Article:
TISS invites citizens to be part of research project
Those who are interested in conducting research, but do not have the necessary training will now have a platform to study the changing trends in the ethnic and religious diversity of the city.mumbai Updated: Dec 17, 2010 02:57 IST
Those who are interested in conducting research, but do not have the necessary training will now have a platform to study the changing trends in the ethnic and religious diversity of the city.
The Tata Institute of Social Science (TISS), Partners for Urban Knowledge Action and Research (PUKAR) and Max Planck Society have come together to form an urban observatory at TISS where research data will be collected.
The project, titled Urban Aspirations, will focus on the changing trends in ethnic and religious diversity. Citizens can be a part of this project without any formal qualification. The only decisive factor will be the level of commitment shown by them.
“We don’t have any limitation for participation and anyone who has a keen interest and knowledge about their community can join us,” said TISS director, S Parasuraman.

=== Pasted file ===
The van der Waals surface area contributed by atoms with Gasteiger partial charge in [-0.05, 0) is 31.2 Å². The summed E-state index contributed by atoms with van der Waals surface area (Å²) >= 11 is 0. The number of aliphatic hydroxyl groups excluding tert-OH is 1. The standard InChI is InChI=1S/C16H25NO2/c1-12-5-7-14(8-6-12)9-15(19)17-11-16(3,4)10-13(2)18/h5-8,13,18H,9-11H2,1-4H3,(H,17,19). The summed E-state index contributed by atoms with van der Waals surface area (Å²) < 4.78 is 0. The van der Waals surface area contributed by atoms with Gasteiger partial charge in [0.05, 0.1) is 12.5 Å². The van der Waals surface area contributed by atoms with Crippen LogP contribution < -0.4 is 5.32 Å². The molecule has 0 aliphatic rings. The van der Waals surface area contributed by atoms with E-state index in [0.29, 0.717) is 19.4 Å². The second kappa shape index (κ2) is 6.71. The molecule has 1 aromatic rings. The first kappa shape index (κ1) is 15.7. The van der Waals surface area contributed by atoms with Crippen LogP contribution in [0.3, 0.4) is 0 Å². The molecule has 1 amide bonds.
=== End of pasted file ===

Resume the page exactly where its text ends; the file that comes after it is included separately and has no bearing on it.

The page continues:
Researchers will also use existing data collected by TISS to provide a complete picture. This data includes the history, recent trends and community representation in the city. The collected research will be converted into official research papers, which will be available for public use.
“We will digitise the knowledge and research on our website for public use,” said Parasuraman.
Financial assistance in the initial period will be provided by Germany-based Max Planck Society, which conducts research on humanity and social sciences around the world. Funds from other external sources will be collected later on.
PUKAR has been conducting a community-based participatory research for the last six years.
They have involved people from the lower strata of society and taught them research methodologies that would be handy in this project.
“We want to change the mentality that only scholars and academicians can conduct research. We have bare foot researchers who specialise in the knowledge of their own community, and they may or may not be educationally very qualified,” said Anita Patil Deshmukh, executive director, PUKAR.